• change your face covering if it becomes damp or if you’ve touched it
  • continue to wash your hands regularly
  • change and wash your face covering daily
  • if the material is washable, wash in line with the manufacturer’s instructions. If it’s not washable, dispose of it carefully in your usual waste
  • store used, washable, face coverings in a plastic bag until you have an opportunity to wash them
  • if possible, wash your face after removing the face covering
  • practise social distancing wherever possible
  • be prepared to remove your face covering if asked to do so for the purposes of identification


Face coverings in public

There are some places where you must wear a face covering by law. Different rules exist in different parts of the UK. In England, you must wear a face covering in the following indoor settings:

  • Public transport (e.g. aeroplanes, trains, trams and buses)
  • Transport hubs (e.g. airports, rail and tram stations and terminals, maritime ports and terminals, bus and coach stations and terminals)
  • Shops and supermarkets (e.g. places which offer goods or services for retail sale or hire)
  • Shopping centres (e.g. malls and indoor markets)
  • Auction houses
  • Premises providing professional, legal or financial services (e.g. post offices, banks, building societies, high-street solicitors and accountants, credit unions, short-term loan providers, savings clubs and money service businesses)
  • Premises providing personal care and beauty treatments (e.g. hair salons, barbers, nail salons, massage centres, tattoo and piercing parlours)
  • Premises providing veterinary services
  • Visitor attractions and entertainment venues (e.g. museums, galleries, cinemas, theatres, concert halls, cultural and heritage sites, aquariums, indoor zoos and visitor farms, bingo halls, amusement arcades, adventure activity centres, indoor sports stadiums, funfairs, theme parks, casinos, skating rinks, bowling alleys, indoor play areas including soft-play areas)
  • Libraries and public reading rooms
  • Places of worship
  • Funeral service providers (e.g. funeral homes, crematoria and burial ground chapels)
  • Community centres, youth centres and social clubs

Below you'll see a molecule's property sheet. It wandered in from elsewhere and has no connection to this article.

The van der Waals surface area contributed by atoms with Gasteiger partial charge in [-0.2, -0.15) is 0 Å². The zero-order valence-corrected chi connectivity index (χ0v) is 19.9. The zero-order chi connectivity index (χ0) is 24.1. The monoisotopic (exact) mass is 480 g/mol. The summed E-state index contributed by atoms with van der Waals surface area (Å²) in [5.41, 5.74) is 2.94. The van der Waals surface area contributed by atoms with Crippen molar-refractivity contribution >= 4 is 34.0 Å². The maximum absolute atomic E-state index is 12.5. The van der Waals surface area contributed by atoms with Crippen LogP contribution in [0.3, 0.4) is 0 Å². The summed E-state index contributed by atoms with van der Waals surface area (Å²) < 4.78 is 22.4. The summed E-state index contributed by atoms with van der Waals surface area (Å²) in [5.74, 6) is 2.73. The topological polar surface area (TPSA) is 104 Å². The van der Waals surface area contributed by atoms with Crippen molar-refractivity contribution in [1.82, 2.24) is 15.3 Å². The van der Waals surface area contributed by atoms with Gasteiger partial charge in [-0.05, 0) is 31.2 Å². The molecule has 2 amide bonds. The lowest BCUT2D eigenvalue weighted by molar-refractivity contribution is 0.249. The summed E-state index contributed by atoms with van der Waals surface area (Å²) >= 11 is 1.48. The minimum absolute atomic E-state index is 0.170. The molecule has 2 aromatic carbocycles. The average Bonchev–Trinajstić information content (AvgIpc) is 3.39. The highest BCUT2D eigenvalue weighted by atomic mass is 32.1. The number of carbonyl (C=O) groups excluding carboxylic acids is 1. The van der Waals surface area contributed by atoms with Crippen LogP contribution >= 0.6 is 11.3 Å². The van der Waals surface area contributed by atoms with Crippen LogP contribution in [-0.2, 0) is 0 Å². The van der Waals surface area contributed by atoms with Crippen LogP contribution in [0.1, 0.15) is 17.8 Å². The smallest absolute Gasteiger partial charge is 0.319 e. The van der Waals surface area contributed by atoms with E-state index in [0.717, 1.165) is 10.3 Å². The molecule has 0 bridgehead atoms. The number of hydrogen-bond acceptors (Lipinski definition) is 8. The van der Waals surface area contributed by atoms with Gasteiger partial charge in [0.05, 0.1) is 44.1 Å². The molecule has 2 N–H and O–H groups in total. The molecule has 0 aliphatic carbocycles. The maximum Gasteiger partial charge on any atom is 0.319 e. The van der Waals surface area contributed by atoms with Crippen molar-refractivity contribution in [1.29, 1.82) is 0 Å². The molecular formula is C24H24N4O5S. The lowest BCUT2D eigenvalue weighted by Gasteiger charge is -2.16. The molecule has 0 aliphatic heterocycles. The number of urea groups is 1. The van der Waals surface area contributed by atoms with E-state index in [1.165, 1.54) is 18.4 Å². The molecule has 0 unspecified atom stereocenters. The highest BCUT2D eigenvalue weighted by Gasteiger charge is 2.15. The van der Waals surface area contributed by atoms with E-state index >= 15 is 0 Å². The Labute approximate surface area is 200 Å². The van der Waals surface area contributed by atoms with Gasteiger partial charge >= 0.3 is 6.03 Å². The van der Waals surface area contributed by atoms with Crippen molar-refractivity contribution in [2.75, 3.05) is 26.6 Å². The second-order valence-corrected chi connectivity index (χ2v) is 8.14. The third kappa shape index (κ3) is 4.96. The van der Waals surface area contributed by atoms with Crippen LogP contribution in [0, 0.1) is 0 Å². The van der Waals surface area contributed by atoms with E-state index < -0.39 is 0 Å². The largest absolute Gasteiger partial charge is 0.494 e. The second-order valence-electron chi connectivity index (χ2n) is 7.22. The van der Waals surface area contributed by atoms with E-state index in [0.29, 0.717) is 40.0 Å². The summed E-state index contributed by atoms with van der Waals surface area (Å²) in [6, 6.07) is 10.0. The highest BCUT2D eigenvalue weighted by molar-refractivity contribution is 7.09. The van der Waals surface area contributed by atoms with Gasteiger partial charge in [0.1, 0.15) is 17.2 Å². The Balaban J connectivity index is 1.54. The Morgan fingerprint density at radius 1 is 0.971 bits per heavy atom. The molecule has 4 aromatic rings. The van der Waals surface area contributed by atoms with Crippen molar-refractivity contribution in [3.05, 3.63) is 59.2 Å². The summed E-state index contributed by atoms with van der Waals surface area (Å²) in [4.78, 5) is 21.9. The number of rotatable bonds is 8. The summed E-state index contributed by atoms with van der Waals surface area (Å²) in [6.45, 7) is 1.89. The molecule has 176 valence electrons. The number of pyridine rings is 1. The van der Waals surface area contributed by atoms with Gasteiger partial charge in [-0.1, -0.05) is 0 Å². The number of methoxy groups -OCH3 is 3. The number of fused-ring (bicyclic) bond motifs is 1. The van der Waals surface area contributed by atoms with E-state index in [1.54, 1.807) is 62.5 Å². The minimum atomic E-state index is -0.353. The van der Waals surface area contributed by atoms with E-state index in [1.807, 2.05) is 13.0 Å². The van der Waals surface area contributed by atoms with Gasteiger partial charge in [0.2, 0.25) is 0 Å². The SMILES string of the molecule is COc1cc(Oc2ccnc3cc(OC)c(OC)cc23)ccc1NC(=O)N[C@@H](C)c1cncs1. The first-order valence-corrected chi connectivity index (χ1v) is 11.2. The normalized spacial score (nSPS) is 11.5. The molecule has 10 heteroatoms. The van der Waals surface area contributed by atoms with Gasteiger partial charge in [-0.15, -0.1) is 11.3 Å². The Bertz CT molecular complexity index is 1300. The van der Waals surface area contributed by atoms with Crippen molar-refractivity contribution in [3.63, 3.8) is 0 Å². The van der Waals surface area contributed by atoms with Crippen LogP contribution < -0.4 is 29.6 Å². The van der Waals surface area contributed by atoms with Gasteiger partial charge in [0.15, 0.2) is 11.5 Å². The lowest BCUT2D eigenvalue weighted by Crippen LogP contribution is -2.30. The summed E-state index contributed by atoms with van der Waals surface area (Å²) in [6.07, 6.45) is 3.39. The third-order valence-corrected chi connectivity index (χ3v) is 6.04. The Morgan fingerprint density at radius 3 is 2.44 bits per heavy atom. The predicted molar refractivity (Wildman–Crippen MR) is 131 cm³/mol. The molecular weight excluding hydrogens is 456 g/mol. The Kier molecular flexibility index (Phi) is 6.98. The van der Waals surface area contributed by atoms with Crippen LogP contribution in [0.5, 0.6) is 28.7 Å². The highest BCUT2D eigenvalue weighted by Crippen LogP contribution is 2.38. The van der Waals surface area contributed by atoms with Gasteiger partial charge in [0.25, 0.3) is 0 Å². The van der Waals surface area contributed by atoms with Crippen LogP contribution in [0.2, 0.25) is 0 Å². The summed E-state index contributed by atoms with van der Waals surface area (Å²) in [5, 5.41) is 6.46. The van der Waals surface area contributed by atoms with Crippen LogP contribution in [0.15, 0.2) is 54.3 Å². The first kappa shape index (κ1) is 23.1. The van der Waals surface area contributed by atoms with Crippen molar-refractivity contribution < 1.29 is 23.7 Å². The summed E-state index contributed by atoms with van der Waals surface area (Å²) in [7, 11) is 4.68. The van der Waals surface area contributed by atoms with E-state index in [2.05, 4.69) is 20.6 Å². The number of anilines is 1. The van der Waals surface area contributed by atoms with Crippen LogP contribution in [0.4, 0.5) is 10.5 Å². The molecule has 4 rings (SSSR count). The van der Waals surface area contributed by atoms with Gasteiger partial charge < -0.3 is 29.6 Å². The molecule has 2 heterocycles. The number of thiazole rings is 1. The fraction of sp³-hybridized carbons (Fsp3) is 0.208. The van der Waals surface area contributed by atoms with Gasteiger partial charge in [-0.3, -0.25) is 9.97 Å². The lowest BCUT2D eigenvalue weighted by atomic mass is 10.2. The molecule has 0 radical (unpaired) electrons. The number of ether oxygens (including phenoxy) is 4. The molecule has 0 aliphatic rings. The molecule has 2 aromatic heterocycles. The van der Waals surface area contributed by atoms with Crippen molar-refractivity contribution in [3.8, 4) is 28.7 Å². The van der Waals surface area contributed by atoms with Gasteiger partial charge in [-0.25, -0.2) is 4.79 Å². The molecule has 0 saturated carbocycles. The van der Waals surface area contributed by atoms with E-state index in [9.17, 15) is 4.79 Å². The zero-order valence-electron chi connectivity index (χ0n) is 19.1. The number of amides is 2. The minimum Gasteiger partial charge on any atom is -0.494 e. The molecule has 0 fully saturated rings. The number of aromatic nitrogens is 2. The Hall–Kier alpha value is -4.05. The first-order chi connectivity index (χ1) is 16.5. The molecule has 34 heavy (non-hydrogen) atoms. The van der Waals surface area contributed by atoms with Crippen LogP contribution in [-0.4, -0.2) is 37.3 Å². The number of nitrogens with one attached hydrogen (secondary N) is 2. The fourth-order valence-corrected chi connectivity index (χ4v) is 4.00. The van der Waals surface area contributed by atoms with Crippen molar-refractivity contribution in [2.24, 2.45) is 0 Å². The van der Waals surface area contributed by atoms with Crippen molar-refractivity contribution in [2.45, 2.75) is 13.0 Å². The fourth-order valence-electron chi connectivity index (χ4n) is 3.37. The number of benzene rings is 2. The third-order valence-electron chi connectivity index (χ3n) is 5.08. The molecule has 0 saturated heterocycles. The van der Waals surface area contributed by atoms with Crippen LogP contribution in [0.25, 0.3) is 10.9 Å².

• Exhibition halls and conference centres
  • Public areas in hotels and hostels
  • Storage and distribution facilities

You are expected to wear a face covering before entering any of these settings and must keep it on until you leave unless there is a reasonable excuse for removing it. More detailed advice on the application of these requirements in different settings can be found in the Government’s guidance for working safely.

You should also wear a face covering in indoor places not listed here where social distancing may be difficult and where you will come into contact with people you do not normally meet.

Face coverings are needed in NHS settings, including hospitals and primary or community care settings, such as GP surgeries. They are also advised to be worn in care homes.

The Department for Education has updated its guidance on the use of face coverings for schools and other education institutions that teach people in Years 7 and above in England. There are some exemptions and circumstances where people may not be able to wear a face covering.


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Re-opening your business and Legionella risk

When buildings reopen after lockdown, it is essential that water systems are not put back into use without considering the risks of Legionnaires’ disease. There is an increased risk of waterborne pathogens such as Legionella bacteria being present because of the conditions that the lockdown may have created. Guidance has been specially written by the CIEH for businesses so that they know about the risk and what to do about it before reopening their business.


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PPE (gloves, aprons, face masks)

If your existing risk assessment has identified that PPE e.g. disposable gloves, aprons, eye protection is required, continue to use it as normal but if your risk assessment for coronavirus (COVID-19) identifies a specific need for additional or different PPE, it is important that it is acted on

Generally, the people who will have to wear Respiratory Protective Equipment (RPE) are those who work in high risk setting such as health and residential care. In these settings FFP3 respirators should be used when caring for patients, or in areas where high risk aerosol generating procedures (AGPs) are being performed.

If your risk assessment for coronavirus (COVID-19) identifies that RPE is necessary, it is important that it is of a suitable type and staff have been trained in how to wear and use it. Only purchase RPE from reputable and trusted suppliers to help avoid the purchase of unsafe/counterfeit products.